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Consumer Protection Offices

City, county, regional, and state consumer offices offer a variety of important services. They might mediate complaints, conduct investigations, prosecute offenders of consumer laws, license and regulate professional service providers, provide educational materials and advocate for consumer rights. To save time, call before sending a written complaint. Ask if the office handles the type of complaint you have and if complaint forms are provided.

State Consumer Protection Offices

Ohio Attorney Generals Office

Website: Ohio Attorney Generals Office (Ohio attorney general website)

Address: Ohio Attorney Generals Office
Consumer Protection Section
30 E. Broad St., 14th Floor
Columbus, OH 43215-3400

Phone Number: 614-466-4986

Toll-free: 1-800-282-0515

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County Consumer Protection Offices

Summit County Office of Consumer Affairs

Website: Summit County Office of Consumer Affairs

Address: Summit County Office of Consumer Affairs
175 S. Main St., Suite 209
Akron, OH 44308

Phone Number: 330-643-2879

Cuyahoga County Department of Consumer Affairs

Website: Cuyahoga County Department of Consumer Affairs

Address: Cuyahoga County Department of Consumer Affairs
5398 1/2 Northfield Rd.
Maple Heights, OH 44137

Phone Number: 216-443-7035

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Banking Authorities

The officials listed in this section regulate and supervise state-chartered banks. Many of them handle or refer problems and complaints about other types of financial institutions as well. Some also answer general questions about banking and consumer credit. If you are dealing with a federally chartered bank, check Federal Agencies.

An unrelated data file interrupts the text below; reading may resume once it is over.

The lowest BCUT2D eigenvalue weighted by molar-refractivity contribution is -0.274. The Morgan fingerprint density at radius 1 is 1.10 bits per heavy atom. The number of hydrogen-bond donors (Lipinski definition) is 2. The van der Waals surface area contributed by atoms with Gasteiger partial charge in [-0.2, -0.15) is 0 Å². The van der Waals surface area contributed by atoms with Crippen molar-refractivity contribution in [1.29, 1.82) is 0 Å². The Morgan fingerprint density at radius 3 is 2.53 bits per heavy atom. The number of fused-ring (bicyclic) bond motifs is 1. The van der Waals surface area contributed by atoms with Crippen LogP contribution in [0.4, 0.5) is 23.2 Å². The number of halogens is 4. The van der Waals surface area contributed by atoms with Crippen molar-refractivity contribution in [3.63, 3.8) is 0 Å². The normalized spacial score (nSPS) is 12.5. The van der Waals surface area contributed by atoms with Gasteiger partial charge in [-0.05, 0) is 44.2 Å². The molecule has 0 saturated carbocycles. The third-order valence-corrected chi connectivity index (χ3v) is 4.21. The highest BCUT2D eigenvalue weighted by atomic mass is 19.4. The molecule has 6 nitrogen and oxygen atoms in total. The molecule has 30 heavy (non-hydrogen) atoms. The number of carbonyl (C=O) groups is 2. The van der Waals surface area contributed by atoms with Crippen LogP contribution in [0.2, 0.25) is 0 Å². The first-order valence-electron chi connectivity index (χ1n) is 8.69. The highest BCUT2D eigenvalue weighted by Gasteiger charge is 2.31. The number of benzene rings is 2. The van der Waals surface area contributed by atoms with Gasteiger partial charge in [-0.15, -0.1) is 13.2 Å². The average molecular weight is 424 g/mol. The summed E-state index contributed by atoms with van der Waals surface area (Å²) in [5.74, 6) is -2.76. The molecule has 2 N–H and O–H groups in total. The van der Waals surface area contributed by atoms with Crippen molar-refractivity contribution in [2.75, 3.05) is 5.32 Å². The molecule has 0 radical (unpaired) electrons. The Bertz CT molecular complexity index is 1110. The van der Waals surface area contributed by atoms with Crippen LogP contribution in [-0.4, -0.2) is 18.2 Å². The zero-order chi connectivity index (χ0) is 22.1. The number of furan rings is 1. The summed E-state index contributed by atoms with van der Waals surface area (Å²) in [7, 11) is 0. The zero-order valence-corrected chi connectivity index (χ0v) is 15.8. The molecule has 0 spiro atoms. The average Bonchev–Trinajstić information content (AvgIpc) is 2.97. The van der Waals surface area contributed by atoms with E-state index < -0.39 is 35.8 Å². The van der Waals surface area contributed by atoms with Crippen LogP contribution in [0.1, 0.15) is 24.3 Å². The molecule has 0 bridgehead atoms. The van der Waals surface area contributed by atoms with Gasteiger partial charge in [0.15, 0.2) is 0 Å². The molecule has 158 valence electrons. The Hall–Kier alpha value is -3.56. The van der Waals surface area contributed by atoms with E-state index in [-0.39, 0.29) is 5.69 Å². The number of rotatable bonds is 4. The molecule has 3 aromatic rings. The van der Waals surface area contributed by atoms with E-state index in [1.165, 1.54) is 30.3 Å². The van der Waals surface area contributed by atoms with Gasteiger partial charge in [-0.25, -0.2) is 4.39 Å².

Department of Commerce

Website: Department of Commerce

Address: Department of Commerce
Division of Financial Institutions
Consumer Complaints

77 S. High St., 21st Floor
Columbus, OH 43215-6120

Phone Number: 614-728-8400

Toll-free: 1-866-278-0003

TTY: 1-800-750-0750

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Insurance Regulators

Each state has its own laws and regulations for each type of insurance. The officials listed in this section enforce these laws. Many of these offices can also provide you with information to help you make informed insurance buying decisions.

Department of Insurance

Website: Department of Insurance

Address: Department of Insurance
Office of Consumer Affairs
50 W. Town St., 3rd Floor
Suite 300
Columbus, OH 43215

Phone Number: 614-644-2673

Toll-free: 1-800-686-1526
1-800-686-1527 (Fraud Hotline) 1-800-686-1527 (Fraud Hotline)

TTY: 614-644-3745

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Securities Administrators

Each state has its own laws and regulations for securities brokers and securities - including stocks, mutual funds, commodities, real estate, etc. The officials and agencies listed in this section enforce these laws and regulations. Many of these offices can also provide information to help you make informed investment decisions.

Department of Commerce

Website: Department of Commerce

Address: Department of Commerce
Division of Securities
77 S. High St.
22nd Floor
Columbus, OH 43215-6131

Phone Number: 614-644-7381

Toll-free: 1-800-788-1194 (Investor Protection Hotline)

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Utility Commissions

State Utility Commissions regulate services and rates for gas, electricity and telephones within your state. In some states, the utility commissions regulate other services such as water, transportation, and the moving of household goods. Many utility commissions handle consumer complaints. Sometimes, if a number of complaints are received about the same utility matter, they will conduct investigations.

Consumers' Counsel

Website: Consumers' Counsel

Address: Consumers' Counsel
10 W. Broad St., Suite 1800
Columbus, OH 43215-3485